It was built to get plutonium for nuclear weapons being to small to be commercially viable.

  4. Andy Anderson says:

    I enjoyed reading your take on our path to independence John. (Was that you who had immigration issues earlier this year for his wife/partner when you visited Glasgow)?

    I to long for the removal of the Union flag from official buildings in Scotland.

    Brazil!! I bet it is not 8C there.

  5. Golfnut says:

    I think this will resonate with many, like you, born in the fifties, britishness irked and the white Heather club made me cringe. Really enjoyed reading this.

    • The white heather club Andy Stuart etc etc presented on bbc and itv as Scottish my parents in hm forces we went country to country everywhere we went the English laughed at these tv programmes at new year etc, Scottish people we met didn’t like them , who were they for ?

  6. Mary McCabe says:

    When I was in my teens I got really angry when people said “English” when they meant “British” but by the time I was in my 20s I was avoiding using the term “British” at all except in the strictly geographical (British Isles) sense. In hopes the word gets confined to history like “Prussian” or “Norman”. Even referring to my passport I prefer the word “UK” as sound purely legal with no pretence to common culture or values.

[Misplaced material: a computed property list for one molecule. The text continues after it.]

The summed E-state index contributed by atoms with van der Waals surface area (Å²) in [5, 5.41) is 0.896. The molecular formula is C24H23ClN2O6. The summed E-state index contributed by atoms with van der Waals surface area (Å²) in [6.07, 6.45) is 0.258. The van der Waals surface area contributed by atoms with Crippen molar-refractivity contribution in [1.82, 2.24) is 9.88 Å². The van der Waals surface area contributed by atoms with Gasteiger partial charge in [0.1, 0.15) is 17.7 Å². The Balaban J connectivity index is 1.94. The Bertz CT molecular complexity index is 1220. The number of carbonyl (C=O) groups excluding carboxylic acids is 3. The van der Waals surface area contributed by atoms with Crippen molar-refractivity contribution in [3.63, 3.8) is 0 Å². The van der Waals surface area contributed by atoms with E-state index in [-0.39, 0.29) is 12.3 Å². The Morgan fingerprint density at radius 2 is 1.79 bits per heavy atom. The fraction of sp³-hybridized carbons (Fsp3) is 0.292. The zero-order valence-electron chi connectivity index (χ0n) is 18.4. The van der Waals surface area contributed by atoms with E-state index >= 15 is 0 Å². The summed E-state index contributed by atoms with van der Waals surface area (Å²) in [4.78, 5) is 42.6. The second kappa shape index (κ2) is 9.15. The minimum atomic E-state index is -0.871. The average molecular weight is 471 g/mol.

7. Bob Lamont says:

    Bravo John, a tale of a personal journey in these absurd tumultuous times..
    The Miami experience seemed odd as even at that time a US official would have either entered English or British, but your tongue-biting response was indeed wise.
    One of the curious aspects in recent times with all the Brexit nonsense has been a growing awareness of Scotland, Scots, and their different politics and condition within the DUK. It must be infuriating for the Britnat troll armies and media manipulators that despite all their endeavours to bury Scotland, a separate identity and politics is emerging with greater clarity outside the UK. There were many overseas correspondents at the Edinburgh AUOB march, demonstrating both genuine interest and recognition the UK Press are “unrepresentative”..
    Like you, looking forward to that Scottish passport, it’s coming yet…

  8. The 10% English are still here , a bit more than 10% now I think , they increase by 1% a year according to govt stats , add to that people from countries outside the eu who are here in Scotland because they have either been here less than five years and are hoping to get british citizenship once five years is reached and then get a british passport or they have already got both either way they love Britishness and having a british passport and will never ever vote against the british state for fear of losing that british passport.